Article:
The most embarrassing moment in New York City’s election season had nothing to do with Anthony Weiner.
It unfolded last spring at an Earth Day forum, where nine different mayoral contenders—including the eventual party nominees, Bill de Blasio and Joe Lhota—were asked for a show of hands: Who among them supported the new Major League Soccer stadium proposed for Flushing Meadows-Corona Park?
All hands remained un-raised. When the next question turned to who opposed the stadium, once again, nobody lifted so much as a finger.
The scene didn’t inspire confidence, especially among New Yorkers who hoped the next mayor would bring a new era of transparency in development. Though de Blasio and Lhota eventually took stands on the soccer stadium, both of them—and every one of their opponents onstage that night—chose to avoid stating a position on a controversial, publicly subsidized project. Perhaps they didn’t see the point in raising their hands: Michael Bloomberg was a big fan of the plan, and for much of the last decade the mayor’s backing meant a deal was as good as done.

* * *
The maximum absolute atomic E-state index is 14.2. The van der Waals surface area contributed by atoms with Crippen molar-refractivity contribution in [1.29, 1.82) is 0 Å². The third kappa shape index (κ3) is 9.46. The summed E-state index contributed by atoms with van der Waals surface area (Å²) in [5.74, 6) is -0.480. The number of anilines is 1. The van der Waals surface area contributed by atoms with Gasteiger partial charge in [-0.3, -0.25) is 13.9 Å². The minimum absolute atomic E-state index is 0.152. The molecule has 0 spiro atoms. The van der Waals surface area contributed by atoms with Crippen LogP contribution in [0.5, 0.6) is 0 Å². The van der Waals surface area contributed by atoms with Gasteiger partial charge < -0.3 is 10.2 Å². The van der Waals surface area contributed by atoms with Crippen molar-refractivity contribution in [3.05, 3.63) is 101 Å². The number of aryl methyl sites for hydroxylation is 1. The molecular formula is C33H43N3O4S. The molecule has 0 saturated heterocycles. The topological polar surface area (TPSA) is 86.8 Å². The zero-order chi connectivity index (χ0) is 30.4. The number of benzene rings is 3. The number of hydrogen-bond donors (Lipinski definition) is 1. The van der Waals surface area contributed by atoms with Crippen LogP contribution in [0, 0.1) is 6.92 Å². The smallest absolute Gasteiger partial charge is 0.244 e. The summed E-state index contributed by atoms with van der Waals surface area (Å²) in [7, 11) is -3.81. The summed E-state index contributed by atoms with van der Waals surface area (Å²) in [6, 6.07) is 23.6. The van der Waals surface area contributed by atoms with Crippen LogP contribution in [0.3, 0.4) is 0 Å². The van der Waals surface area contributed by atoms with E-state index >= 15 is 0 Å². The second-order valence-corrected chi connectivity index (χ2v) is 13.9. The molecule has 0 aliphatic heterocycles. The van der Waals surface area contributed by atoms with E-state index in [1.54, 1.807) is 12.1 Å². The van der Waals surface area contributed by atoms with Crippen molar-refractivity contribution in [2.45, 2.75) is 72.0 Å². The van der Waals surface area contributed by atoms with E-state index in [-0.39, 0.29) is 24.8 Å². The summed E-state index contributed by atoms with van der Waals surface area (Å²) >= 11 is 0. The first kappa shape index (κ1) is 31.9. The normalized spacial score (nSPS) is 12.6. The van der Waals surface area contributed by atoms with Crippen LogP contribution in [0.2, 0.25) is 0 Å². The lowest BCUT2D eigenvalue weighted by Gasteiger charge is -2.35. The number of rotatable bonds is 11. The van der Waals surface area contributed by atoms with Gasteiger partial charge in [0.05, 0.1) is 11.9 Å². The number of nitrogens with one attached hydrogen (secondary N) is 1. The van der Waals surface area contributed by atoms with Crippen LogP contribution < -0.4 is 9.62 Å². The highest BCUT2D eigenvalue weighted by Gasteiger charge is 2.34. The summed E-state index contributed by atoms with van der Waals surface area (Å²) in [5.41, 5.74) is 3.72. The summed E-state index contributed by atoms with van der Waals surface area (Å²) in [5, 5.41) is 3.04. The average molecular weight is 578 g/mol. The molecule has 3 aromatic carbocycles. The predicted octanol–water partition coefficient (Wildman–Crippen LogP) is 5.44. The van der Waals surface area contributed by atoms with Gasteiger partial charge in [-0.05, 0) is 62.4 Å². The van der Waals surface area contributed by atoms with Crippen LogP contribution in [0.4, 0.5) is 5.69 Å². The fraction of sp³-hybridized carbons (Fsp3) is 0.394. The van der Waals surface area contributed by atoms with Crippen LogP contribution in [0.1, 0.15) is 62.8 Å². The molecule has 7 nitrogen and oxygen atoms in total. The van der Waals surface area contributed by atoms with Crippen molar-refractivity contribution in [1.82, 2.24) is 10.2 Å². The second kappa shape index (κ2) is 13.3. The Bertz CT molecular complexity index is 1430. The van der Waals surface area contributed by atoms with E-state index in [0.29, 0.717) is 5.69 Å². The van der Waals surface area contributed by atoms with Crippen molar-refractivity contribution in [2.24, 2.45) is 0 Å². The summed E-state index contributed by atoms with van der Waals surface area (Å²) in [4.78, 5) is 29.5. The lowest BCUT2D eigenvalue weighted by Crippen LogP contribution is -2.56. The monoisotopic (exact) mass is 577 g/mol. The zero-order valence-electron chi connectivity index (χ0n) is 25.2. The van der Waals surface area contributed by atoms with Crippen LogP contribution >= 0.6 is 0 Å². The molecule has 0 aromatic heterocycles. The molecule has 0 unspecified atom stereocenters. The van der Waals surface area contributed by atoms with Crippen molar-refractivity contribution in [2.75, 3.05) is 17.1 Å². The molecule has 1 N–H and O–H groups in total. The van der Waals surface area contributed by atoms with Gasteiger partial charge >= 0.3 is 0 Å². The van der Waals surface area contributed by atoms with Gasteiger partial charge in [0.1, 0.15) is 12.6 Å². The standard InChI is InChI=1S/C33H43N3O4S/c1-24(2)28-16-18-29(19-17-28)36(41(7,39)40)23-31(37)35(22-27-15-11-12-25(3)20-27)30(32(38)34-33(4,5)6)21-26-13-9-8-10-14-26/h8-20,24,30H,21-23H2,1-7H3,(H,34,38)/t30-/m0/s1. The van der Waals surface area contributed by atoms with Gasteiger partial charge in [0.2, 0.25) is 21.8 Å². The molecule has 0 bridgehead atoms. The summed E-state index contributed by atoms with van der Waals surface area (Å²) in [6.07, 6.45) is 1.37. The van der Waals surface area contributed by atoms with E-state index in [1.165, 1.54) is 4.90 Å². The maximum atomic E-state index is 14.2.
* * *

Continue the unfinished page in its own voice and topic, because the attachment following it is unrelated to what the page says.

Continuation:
Bloomberg has been caricatured for his so-called “nanny-state” health initiatives—the bans on smoking, trans fats, and Big Gulps—but few of his policies have been as prescriptive or as far-reaching as those on land-use and development. Bloomberg’s handed developers free land, new infrastructure, and generous subsidies in the hopes of realizing wider benefits down the road. He’s already rezoned 37 percent of the city, and in his last year in office he’s aggressively pushed for more.